Not putting a second choice puts you in a really poor position I'm afraid.

Oakmaiden Sat 05-Mar-16 19:38:27

The LA will have to provide transport though if they have allocated them a school 8 miles away which the parents did not request.

SavoyCabbage Sat 05-Mar-16 19:39:23

Did the parents check the admissions policy or did they just assume it was going to be the same as last year? It does seem strange if it wasn't mentioned at any of the open nights and things if it was changed.

I feel for you. My dd was out of school for three months as there was nothing school place anywhere for her.

tiggytape Sat 05-Mar-16 19:40:08

Here are the rules on consultation she should check (these rules are set by law so aren't optional):

For admission arrangements determined in 2015 for entry in September 2016, consultation must be for a minimum of 8 weeks and must be completed by1 March 2015.

Admission authorities must consult with:
a) parents of children between the ages of two and eighteen

b) other persons in the relevant area who, in the opinion of the admission authority have an interest in the proposed admissions......

and for the full duration of the consultation period (which must be at least 8 weeks for 2016 admissions soon to be reduced to 6 weeks for 2017 onwards), there must be details of the proposed changes on the schools website and also details of who to object to. Now it is possible your friend missed it but it seems very unusual that everyone missed it because some people already have children at school A and would surely have heard?

The Admissions Code (law on admissions) also states, failure to consult properly may be grounds for appeals. This is where your friend needs to start ideally.

HeyNow Sat 05-Mar-16 19:43:54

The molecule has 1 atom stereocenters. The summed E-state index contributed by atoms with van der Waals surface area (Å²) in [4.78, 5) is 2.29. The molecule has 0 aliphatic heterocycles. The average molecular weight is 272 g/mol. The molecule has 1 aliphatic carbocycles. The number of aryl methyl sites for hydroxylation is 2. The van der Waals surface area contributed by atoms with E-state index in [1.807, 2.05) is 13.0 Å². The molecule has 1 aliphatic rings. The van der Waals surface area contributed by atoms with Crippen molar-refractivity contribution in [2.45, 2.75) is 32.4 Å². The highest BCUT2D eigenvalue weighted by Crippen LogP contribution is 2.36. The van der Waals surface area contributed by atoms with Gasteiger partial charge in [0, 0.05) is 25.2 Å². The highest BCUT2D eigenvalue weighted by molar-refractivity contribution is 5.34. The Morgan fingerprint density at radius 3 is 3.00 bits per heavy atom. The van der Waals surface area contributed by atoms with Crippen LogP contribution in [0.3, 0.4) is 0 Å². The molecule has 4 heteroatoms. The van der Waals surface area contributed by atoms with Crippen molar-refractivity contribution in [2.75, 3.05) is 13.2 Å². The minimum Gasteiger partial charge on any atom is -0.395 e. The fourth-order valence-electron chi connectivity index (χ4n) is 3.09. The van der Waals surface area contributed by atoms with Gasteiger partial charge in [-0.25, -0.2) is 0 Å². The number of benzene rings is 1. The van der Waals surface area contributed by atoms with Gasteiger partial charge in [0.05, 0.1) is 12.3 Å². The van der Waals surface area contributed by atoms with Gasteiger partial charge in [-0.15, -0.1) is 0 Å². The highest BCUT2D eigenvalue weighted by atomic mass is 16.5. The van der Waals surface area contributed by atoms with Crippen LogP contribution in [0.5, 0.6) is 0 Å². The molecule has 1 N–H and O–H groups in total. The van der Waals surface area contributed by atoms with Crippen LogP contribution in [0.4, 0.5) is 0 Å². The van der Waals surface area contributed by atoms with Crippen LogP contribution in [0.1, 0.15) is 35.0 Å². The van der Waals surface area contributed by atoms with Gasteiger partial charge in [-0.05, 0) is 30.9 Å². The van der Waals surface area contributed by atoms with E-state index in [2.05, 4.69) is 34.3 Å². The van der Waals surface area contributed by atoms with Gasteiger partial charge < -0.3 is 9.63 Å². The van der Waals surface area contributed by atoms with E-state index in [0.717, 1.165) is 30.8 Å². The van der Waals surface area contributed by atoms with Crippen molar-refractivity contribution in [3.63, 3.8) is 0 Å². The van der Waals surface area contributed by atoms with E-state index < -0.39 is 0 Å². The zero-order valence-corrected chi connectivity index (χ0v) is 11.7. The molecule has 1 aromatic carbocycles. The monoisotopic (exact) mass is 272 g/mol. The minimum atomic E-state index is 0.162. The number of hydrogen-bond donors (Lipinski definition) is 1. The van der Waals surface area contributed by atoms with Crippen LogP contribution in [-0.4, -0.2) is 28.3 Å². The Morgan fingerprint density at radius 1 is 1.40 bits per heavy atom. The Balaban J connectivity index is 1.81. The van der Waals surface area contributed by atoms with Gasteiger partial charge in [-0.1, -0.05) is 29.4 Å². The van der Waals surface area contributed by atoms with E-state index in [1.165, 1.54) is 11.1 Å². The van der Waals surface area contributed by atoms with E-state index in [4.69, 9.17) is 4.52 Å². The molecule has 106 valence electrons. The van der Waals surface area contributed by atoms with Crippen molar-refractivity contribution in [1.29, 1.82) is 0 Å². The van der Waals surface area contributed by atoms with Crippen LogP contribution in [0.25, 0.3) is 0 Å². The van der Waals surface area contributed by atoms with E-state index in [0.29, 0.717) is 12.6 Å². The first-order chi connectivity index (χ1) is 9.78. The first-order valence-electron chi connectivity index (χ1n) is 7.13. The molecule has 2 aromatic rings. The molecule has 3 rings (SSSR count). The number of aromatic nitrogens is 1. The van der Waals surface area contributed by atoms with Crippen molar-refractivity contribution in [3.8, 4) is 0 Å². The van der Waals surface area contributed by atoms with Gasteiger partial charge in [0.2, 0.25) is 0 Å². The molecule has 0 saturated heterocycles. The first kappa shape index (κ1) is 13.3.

I don't think anyone bothered checking the admissions policy, just assumed it had stayed the same.

Ive just checked the admissions policy myself.

If you google "name of school admissions policy" the second hit on Google is their admissions policy on their website. (First hit is just their homepage). But it does say admissions policy 2012 however it does clearly state the list of feeder schools.

I then dug around on the website and there's a more up to date admissions policy for this year, but it took some finding. And there it says admissions will go on distance to school after the usual looked after kids, siblings.

It would be very easy of you googled it to look at the page which comes up and not realise it's out of date. I'm suprised it hasn't been removed off the internet.

HeyNow Sat 05-Mar-16 19:45:04

I'm sure they changed the policy in the correct timeframe and not last minute but they didn't publicise the change at all.

DadOnIce Sat 05-Mar-16 19:48:09

Check your local authority's criteria for appeal, and how and if these changes were publicised at all. One of the strong areas for appeal is usually if there has been anything amiss with the admissions procedure.

HeyNow Sat 05-Mar-16 19:51:13

Actually, I correct something.

The Google hit of their admission policy doesn't have a date on it as such. It just says in the second paragraph "the governing body approved this in 2012".

So you could easily think it's up to date and valid and that is the policy which comes up on their website when you google it.

bringbacksideburns Sat 05-Mar-16 20:01:55

You should never just put one school down- far too risky.

My children were at extreme opposites when it came to this. Son got first choice - no fuss, no stress, always been very happy there. School has gone down hill since he started there and now trying hard to claw itself back up.